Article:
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January 20, 2019

Grabbers must fund Kibarani park, says lobby

Mombasa Land executive Edward Nyale (L) with National Land Commission chairman Muhammad Swazuri at Kibarani dump site, August 2018. /FILE
Mombasa Land executive Edward Nyale (L) with National Land Commission chairman Muhammad Swazuri at Kibarani dump site, August 2018. /FILE

Private developers who were illegally allocated land at the Kibarani dumpsite should be compelled to fund a recreational park, a lobby

group has said.

Big Ship, an environmental lobby based in Mombasa, said that although some developers have surrendered land, their activities had already done significant damage.

The Mombasa county government has ordered the Kibarani dumpsite shut down and the area turned into a recreational park.

"Compel the developers, through a Public Private Partnership, to fund the development of the park and restoration at Makupa Creek," Big Ship chairman Bosco Juma said.

The lobby said some of the private developers said to have grabbed the land have not been identified.

The National Land Commission named 12 companies and an individual who had been irregularly allocated land. Some have already surrendered some of the land.

In a detailed presentation to the NLC at the Kenya School of Government last Friday, Big Ship said the encroachment of the Makupa Creek led to the loss of 18.3 acres of mangrove forest and destruction of the marine ecosystem.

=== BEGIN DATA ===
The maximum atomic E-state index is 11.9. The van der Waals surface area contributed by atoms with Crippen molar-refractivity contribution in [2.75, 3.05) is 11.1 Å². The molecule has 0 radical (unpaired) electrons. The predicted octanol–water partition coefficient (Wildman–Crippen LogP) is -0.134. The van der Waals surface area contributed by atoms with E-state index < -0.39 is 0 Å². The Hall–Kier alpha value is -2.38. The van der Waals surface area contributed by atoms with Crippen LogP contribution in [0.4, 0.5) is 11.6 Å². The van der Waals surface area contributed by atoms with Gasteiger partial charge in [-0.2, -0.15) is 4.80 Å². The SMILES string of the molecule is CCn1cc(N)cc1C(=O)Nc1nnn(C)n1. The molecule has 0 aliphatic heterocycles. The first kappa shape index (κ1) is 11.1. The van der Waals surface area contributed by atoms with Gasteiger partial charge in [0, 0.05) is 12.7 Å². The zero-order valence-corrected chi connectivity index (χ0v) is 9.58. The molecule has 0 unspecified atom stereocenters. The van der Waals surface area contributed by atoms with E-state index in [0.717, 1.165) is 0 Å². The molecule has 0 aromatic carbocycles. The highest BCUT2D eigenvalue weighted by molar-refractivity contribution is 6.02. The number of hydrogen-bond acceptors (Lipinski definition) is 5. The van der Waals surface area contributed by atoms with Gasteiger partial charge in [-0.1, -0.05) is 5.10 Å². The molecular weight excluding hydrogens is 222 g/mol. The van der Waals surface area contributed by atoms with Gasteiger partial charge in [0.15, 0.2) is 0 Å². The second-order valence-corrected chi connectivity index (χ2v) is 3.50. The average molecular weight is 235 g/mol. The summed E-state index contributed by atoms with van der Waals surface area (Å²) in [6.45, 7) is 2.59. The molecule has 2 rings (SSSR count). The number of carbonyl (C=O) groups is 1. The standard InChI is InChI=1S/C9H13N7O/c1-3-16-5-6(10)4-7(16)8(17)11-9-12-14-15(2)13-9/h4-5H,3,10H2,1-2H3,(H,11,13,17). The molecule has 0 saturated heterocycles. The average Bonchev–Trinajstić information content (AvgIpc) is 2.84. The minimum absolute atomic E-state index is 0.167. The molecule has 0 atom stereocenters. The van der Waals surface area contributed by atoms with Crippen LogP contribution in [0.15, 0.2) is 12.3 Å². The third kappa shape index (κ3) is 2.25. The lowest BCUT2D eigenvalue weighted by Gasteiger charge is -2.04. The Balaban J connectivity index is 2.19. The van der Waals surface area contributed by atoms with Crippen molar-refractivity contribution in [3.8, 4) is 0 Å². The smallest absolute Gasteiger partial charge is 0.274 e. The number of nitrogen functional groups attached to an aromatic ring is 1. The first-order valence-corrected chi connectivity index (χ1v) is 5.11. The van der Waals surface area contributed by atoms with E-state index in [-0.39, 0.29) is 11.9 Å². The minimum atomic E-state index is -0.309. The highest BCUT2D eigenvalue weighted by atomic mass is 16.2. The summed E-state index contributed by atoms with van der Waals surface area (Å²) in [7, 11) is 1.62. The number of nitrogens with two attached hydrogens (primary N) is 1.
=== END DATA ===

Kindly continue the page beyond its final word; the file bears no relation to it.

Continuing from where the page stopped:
"Destruction of the mangrove forests reduces the carbon sinks that unabated in Mombasa, comparable help in climate change mitigation," Juma said.

On Tuesday, he said the county government must also stop dumping waste from the Kibarani dumpsite into the sea.

He accused National Environment Management Authority of allowing the illegal dumping to continue. He said it is pointless to use one illegality to stop another.

"The main concern and threat to the ecosystem currently is the dumpsite. The dumping of raw garbage into the creeks is one of the environmental injustices underway unabated, comparable to a major oil spill," Juma said.

However, Nema opposes dumping waste into the ocean and has even sued the county over the matter.

"Levelling of the dumpsite is ongoing but what we are concerned about is the pushing of waste into the sea. We gave them several orders to stop but they did not. So, we went to court," Nema county director Stephen Wambua said on the phone.

The county government, however, said it stopped dumping waste into the sea long before Nema went to court.

Juma said the private developers at Kibarani have constructed two culverts blocking the flow of the sea water and damaging breeding grounds of fish.

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